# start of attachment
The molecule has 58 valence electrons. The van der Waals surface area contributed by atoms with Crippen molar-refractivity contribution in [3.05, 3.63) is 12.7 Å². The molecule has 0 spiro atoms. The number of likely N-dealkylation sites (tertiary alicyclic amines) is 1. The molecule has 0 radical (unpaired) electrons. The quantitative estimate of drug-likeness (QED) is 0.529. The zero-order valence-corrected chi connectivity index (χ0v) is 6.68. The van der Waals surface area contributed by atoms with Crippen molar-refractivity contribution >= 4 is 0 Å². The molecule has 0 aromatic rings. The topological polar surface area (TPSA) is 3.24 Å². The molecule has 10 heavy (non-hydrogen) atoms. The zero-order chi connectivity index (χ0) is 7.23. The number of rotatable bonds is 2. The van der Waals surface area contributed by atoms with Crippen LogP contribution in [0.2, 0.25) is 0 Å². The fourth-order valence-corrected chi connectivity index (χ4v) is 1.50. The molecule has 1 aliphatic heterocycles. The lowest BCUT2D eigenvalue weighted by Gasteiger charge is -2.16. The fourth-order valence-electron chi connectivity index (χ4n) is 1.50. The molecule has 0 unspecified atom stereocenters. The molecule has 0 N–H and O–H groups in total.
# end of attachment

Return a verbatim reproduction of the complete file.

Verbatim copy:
The molecule has 58 valence electrons. The van der Waals surface area contributed by atoms with Crippen molar-refractivity contribution in [3.05, 3.63) is 12.7 Å². The molecule has 0 spiro atoms. The number of likely N-dealkylation sites (tertiary alicyclic amines) is 1. The molecule has 0 radical (unpaired) electrons. The quantitative estimate of drug-likeness (QED) is 0.529. The zero-order valence-corrected chi connectivity index (χ0v) is 6.68. The van der Waals surface area contributed by atoms with Crippen molar-refractivity contribution >= 4 is 0 Å². The molecule has 0 aromatic rings. The topological polar surface area (TPSA) is 3.24 Å². The molecule has 10 heavy (non-hydrogen) atoms. The zero-order chi connectivity index (χ0) is 7.23. The number of rotatable bonds is 2. The van der Waals surface area contributed by atoms with Crippen LogP contribution in [0.2, 0.25) is 0 Å². The fourth-order valence-corrected chi connectivity index (χ4v) is 1.50. The molecule has 1 aliphatic heterocycles. The lowest BCUT2D eigenvalue weighted by Gasteiger charge is -2.16. The fourth-order valence-electron chi connectivity index (χ4n) is 1.50. The molecule has 0 unspecified atom stereocenters. The molecule has 0 N–H and O–H groups in total.